Rational number

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In mathematics, a rational number is a number that can be written as a fraction. Rational numbers are all real numbers, and can be positive or negative. A number that is not rational is called irrational.

Most of the numbers that people use in everyday life are rational. These include fractions and integers.

Writing rational numbers[change | edit source]

Fraction form[change | edit source]

All rational numbers can be written as a fraction. Take 1.5 as an example. This can be written as 1 \frac{1}{2}, \frac{3}{2}, or 3/2.

More examples of fractions that are rational numbers include \frac{1}{7}, \frac{-8}{9}, and \frac{2}{5}.

Terminating decimals[change | edit source]

A terminating decimal is a decimal with a certain number of digits to the right of the decimal point. Examples include 3.2, 4.075, and -300.12002. All of these are rational. Another good example would be 0.9582938472938498234.

Repeating decimals[change | edit source]

A repeating decimal is a decimal where there are infinitely many digits to the right of the decimal point, but they follow a repeating pattern.

An example of this is \frac{1}{3}. As a decimal, it is written as 0.3333333333... The dots tell you that the number 3 repeats forever.

Sometimes, a group of digits repeats. An example is \frac{1}{11}. As a decimal, it is written as 0.09090909... In this example, the group of digits 09 repeats.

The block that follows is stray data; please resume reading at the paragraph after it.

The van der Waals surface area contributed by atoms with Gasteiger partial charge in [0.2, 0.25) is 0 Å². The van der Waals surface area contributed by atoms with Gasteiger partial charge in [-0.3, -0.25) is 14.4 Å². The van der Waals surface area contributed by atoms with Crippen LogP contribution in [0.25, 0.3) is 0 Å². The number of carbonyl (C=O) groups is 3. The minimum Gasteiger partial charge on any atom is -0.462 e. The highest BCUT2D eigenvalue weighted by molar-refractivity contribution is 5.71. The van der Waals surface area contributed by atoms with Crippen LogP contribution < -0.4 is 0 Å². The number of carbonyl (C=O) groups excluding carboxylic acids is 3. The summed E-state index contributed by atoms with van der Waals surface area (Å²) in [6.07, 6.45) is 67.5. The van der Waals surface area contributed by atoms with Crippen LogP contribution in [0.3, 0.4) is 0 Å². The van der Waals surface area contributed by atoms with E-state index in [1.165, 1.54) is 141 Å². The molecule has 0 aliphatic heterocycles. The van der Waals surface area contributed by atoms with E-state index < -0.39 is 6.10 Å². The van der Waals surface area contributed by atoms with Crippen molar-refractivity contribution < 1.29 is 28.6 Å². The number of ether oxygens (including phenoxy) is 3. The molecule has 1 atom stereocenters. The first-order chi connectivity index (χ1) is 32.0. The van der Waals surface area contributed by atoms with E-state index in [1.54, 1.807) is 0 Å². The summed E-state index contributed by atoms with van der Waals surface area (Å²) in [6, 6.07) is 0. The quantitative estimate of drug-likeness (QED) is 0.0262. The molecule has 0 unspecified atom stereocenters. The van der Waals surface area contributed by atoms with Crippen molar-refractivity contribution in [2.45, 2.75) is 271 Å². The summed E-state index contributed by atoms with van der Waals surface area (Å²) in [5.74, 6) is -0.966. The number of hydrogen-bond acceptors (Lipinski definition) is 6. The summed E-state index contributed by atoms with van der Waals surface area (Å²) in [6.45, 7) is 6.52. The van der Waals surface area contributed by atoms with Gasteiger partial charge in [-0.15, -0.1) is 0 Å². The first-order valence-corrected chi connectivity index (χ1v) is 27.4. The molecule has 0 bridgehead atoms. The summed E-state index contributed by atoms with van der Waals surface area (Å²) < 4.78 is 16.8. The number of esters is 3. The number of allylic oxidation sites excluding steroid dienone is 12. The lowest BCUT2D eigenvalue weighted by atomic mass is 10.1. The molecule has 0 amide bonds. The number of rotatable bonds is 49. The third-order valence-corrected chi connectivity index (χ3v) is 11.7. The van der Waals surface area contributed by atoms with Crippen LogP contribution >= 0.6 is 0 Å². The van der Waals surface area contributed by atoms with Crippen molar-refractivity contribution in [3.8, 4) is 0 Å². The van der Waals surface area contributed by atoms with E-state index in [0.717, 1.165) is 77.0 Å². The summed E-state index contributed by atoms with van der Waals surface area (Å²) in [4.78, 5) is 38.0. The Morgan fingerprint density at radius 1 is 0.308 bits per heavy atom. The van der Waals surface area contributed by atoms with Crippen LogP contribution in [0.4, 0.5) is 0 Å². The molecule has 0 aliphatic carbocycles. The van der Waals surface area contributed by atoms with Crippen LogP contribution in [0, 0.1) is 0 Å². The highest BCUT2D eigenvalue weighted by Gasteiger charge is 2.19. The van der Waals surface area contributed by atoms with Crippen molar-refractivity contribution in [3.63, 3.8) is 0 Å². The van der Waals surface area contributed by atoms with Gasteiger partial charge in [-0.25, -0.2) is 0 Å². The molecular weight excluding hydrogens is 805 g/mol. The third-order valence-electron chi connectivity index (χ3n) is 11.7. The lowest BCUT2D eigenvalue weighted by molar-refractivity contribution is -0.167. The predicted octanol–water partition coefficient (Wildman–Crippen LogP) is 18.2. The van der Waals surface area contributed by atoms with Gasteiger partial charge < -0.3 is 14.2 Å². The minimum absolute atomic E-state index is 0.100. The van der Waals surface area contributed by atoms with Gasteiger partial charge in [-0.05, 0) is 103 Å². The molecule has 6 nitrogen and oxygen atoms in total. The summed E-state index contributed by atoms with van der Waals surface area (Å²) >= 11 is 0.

Also, sometimes the digits repeat after another group of digits. An example is \frac{1}{6}. It is written as 0.16666666... In this example, the digit 6 repeats, following the digit 1.

If you try this on your calculator, sometimes it may make a rounding error at the end. For instance, your calculator may say that \frac{2}{3} = 0.6666667, even though there is no 7. It rounds the 6 at the end up to 7.

Irrational numbers[change | edit source]

The digits after the decimal point in an irrational number do not repeat in an infinite pattern. For instance, the first several digits of π (Pi) are 3.1415926535... A few of the digits repeat, but they never start repeating in an infinite pattern, no matter how far you go to the right of the decimal point.

Arithmetic[change | edit source]

  • Whenever you add or subtract two rational numbers, you always get another rational number.
  • Whenever you multiply two rational numbers, you always get another rational number.
  • Whenever you divide two rational numbers, you always get another rational number, as long as you do not divide by zero.
  • Two rational numbers \frac{a}{b} and \frac{c}{d} are equal if ad =  bc.

Other pages[change | edit source]